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TechStars Seattle in the South Lake Union neighborhood

TechStars will be looking to hatch companies in Seattle for the next three years, thanks in part to cash from some of the region’s leading venture capital firms. TechStars Seattle, the branch of the popular startup incubation program, has raised $1.5 million in new funding that will support up to 30 new companies over the next three years.

Madrona Venture Group led the funding, supported by Ignition Partners, Trilogy, Founder’s Co-op, Maveron, Voyager Capital and others. The cash is separate from the larger $24 million round that TechStars raised last fall.

“This is a real show of support that the model is working, and is valuable to the local ecosystem,” said Andy Sack, the Seattle angel investor and entrepreneur who leads the the organization from its South Lake Union base.

The TechStars Seattle outpost arrived in 2010, adding to other locations such as Boulder, Boston and New York City. To date, it has graduated two classes from the three-month startup bootcamp, producing companies such as Highlighter, Thinkfuse, Vizify and EveryMove.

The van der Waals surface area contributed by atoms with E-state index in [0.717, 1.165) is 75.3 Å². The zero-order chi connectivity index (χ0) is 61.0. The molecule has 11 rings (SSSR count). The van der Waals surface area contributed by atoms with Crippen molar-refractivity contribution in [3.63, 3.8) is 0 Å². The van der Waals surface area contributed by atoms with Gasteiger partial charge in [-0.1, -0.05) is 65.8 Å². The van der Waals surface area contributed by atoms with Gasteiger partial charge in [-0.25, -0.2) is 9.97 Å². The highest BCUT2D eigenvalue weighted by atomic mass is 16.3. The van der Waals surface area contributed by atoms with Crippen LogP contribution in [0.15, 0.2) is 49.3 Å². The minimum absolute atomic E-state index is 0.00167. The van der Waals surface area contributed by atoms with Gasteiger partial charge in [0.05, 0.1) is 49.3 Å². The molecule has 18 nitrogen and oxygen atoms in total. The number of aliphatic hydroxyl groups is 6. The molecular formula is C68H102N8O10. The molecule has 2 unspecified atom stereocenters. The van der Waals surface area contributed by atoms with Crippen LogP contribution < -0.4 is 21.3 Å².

Sack said it is too early to judge the success of TechStars from a financial standpoint.

Andy Sack (Randy Stewart photo)

“When I started this, (TechStars co-founder) Brad Feld told me that it was a five-year odyssey,” said Sack. “It was a huge step-up in impact between years one and two, and I expect a significant step-up this year.”

TechStars Seattle is currently accepting applications through June, with the next class to start the program in August.

Entrepreneurs who enter TechStars receive up to $18,000 in initial funding, giving up six percent of their companies. Starting this year, companies also have the option to take an additional $100,000 convertible note after being accepted into the program.

In Seattle, some have argued that there’s a lack of funding of early-stage companies, a gap that TechStars is trying to help fill.

“I think the impact has already been felt,” said Sack. “We just need more shots on goal, and more companies growing, and ultimately healthy exits.”

Sack, who is recovering from a battle with cancer, said he plans to return full-time to his role of managing TechStars Seattle for the summer class.

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